BANFF – The long-awaited $9.5 million redevelopment and beautification of Bear Street in the famed tourist town is complete.
The newly-designed 200 block of Bear Street has been turned into an outdoor plaza-like area and is now fully open to pedestrians and slow-moving vehicle traffic.
Town of Banff officials say the makeover aims to turn the street into a growing tourist attraction and boost businesses – and positions Canada’s premiere national park tourist town well to bounce back from the devastating effects of the COVID-19 pandemic.
“It’s ready to welcome back the world,” said Darren Enns, the director of planning and development for the Town of Banff.
“We’ve been in a bubble of COVID-19 for the last year-and-a-half and it’s a good reminder of how we need more space for people in our downtown core.”
Visitors appear to be loving the view already with the street’s outdoor restaurants, cafes and public seating areas.
“My first impression is that it's very family-friendly,” said Kamil Filipowski, a tourist from Vancouver who last visited Banff in 2013. “There is a really nice atmosphere without all the vehicles. I wish more cities would follow this example.”
Alex Desbiens, on holiday from Quebec, was enjoying spending time on Bear Street on Tuesday.
“It looks very much like a ski resort – it reminds me a little bit of Mont Tremblant near Montreal,” he said. “There is a nice vibe, nice feeling, it’s a space where people can hang out and have fun or feel relaxed with a coffee and people watch.”
Redevelopment of Bear Street, which sees a fraction of the foot traffic of nearby busy Banff Avenue, has been on the books since the 1992 downtown enhancement plan, and most recently was a recommendation of Banff’s 2012 transportation master plan.
Although many Town of Banff infrastructure projects and operating services were cancelled for 2020, redevelopment of Bear Street started in April 2020 to help stimulate the local tourism economy that had been crippled by the global COVID-19 crisis.
While construction replaced aging underground water and sewer systems, the beautification revamp also added impressive planters, lined the street with trees, new streetlights, public seating areas and a pedestrian-friendly ‘cobble-stone’ road.
Outdoor cafe and restaurant patios create a vibrant atmosphere, along with a gas fireplace in the centre of the street around which Adirondack chairs have been set up for people to gather.
There are no curbs or centre line, and the tile-slab surface and traffic-calming features aims to create an environment that envisions a better balance of the needs of pedestrians, cyclists, and low-speed vehicles.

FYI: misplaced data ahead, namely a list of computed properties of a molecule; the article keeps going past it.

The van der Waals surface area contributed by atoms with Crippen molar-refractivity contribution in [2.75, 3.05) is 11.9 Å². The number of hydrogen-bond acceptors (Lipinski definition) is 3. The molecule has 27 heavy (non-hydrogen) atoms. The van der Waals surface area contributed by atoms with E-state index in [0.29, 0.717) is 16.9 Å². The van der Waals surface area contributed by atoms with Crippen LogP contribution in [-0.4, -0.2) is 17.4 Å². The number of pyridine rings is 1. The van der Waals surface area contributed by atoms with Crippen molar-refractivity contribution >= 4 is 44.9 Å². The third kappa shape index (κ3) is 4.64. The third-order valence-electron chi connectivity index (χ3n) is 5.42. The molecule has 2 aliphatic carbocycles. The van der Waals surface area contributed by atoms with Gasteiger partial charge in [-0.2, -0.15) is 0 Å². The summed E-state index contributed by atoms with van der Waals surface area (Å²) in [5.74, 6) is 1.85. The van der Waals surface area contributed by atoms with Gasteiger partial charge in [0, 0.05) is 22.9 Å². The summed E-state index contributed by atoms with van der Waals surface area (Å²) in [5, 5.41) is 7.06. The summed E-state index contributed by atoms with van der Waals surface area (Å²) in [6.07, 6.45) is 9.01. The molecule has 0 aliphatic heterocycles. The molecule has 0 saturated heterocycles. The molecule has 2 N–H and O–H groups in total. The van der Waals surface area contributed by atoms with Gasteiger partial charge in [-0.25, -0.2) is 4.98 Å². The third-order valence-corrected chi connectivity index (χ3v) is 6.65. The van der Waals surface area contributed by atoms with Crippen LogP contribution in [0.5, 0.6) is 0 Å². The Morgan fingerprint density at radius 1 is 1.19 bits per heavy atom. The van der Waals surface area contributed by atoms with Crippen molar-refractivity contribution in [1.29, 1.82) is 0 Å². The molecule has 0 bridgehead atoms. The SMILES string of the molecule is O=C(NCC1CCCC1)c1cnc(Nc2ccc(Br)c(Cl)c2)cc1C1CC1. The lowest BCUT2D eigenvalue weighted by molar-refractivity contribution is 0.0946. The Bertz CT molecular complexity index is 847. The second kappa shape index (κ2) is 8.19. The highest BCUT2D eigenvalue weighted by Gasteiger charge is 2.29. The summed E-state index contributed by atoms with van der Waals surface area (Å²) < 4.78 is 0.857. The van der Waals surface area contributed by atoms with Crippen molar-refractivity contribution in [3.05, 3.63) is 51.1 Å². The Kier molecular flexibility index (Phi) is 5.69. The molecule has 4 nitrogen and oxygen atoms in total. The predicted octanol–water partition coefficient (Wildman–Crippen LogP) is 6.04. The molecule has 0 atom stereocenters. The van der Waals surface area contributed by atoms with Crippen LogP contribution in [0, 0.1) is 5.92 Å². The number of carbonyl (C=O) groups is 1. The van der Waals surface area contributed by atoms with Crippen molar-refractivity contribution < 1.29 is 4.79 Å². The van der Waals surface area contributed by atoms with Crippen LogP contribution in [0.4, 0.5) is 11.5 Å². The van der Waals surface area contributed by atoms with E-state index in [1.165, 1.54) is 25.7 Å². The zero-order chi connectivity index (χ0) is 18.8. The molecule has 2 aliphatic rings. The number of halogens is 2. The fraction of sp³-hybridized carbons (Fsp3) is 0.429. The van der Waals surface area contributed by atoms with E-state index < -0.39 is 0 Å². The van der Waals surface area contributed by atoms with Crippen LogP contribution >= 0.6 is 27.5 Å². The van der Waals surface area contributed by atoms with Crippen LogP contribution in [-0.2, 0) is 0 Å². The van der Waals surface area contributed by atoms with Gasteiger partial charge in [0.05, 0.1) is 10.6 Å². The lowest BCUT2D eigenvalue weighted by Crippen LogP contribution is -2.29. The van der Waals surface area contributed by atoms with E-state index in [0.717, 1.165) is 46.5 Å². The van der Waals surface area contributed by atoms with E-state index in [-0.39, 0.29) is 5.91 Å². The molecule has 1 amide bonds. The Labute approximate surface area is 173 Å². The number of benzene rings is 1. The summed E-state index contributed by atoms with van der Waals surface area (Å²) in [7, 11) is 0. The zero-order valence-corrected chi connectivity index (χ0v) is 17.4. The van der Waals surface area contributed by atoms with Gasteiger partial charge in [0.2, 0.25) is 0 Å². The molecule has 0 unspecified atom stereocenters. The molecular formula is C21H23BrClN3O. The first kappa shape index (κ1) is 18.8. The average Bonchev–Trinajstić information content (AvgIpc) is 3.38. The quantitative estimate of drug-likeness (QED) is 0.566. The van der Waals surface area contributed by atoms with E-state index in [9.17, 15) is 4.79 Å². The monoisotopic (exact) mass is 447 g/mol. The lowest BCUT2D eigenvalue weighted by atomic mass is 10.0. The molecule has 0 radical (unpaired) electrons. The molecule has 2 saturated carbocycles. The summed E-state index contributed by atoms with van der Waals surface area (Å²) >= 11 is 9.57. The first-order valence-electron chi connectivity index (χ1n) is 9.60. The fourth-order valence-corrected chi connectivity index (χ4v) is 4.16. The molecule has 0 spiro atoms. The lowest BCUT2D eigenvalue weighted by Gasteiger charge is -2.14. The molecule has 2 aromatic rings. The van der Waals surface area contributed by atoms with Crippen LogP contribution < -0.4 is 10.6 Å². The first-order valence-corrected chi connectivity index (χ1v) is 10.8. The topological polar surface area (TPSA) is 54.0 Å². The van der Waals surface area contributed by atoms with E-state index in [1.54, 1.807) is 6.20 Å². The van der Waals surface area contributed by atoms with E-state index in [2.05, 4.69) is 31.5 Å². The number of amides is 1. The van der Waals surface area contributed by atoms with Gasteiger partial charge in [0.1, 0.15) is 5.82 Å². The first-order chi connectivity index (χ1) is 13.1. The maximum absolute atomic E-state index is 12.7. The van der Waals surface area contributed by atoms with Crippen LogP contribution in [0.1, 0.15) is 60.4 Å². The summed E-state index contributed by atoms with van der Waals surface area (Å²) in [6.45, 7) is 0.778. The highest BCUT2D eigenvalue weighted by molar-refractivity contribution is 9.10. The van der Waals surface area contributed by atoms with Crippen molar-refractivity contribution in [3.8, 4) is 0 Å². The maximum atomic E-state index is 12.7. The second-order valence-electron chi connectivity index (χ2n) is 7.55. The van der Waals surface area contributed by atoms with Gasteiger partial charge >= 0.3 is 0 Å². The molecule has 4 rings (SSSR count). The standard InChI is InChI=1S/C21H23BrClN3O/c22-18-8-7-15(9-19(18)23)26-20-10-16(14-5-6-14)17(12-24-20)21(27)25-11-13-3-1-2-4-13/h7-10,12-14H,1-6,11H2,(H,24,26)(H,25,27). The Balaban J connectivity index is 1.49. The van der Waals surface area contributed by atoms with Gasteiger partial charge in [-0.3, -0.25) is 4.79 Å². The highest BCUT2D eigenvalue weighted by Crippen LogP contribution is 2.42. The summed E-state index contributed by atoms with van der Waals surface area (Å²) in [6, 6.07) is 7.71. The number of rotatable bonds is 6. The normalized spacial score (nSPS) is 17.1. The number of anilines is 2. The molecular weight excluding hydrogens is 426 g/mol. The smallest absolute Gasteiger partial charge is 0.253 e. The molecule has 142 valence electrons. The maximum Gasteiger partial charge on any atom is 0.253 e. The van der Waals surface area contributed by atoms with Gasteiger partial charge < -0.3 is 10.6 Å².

Additional temporary planters are being added on the street and surface parking lot for beautification and to help manage vehicle traffic and parking. The mobile nature of the planters will allow for adjustments to new traffic patterns.
Banff and Lake Louise Tourism (BLLT) is delighted with the end result.
“It was a really painful process – I’m not going to deny that – and it’s been really hard on people coupled with the pandemic, but I think the Town has created an incredible ambience,” said Leslie Bruce, president and CEO of BLLT.
“It’s a really amazing multi-purpose space that will allow us as a tourism bureau so much more opportunity to work with the businesses and work with the Town to really program and animate and bring more vibrancy.”
Bruce said the $9.5 million project is an investment in the community, noting she believes there will be a return on that investment in terms of visitation.
“It’s going to make it a very attractive street for visitors and locals alike,” she said. “It’s beautiful and it’s become a destination within our destination.”
Research in other communities where roads have been converted to pedestrian-friendly streets show increased pedestrian safety, visitor enjoyment and an economic boost to businesses.
Enns said living streets, or shared roads as they are also called, are designed to foster more sustainable and active modes of transportation as well as enhance the vibrancy of downtown spaces.
“It’s a chance to create a shared street, a different kind of street for Banff that is more focused on pedestrians and less focused on moving vehicles,” he said.
The Town of Banff inspected all final work on Bear Street on July 19 for official hand-over of the management of the street from construction contractor, Canmore-based Bremner Engineering and Construction Ltd., to municipal operations.
As part of this inspection, Enns said it is normal for some deficiencies to be identified for final remediation to ensure warranty.
“By and large, they are extremely minor in nature and will be wrapping up over the week,” he said.
“It’s been a long haul from a construction perspective, but everyone’s really glad to get this project wrapped up.”
While at times contentious among Bear Street business owners who were frustrated with the double-whammy financial fallout of the pandemic and a major construction project, there’s huge relief the redevelopment is complete.
“A big thank you to the residents of Banff, and specifically the businesses of Bear Street, for all their patience over the last 15 months,” Enns said.
– With files from Evan Buhler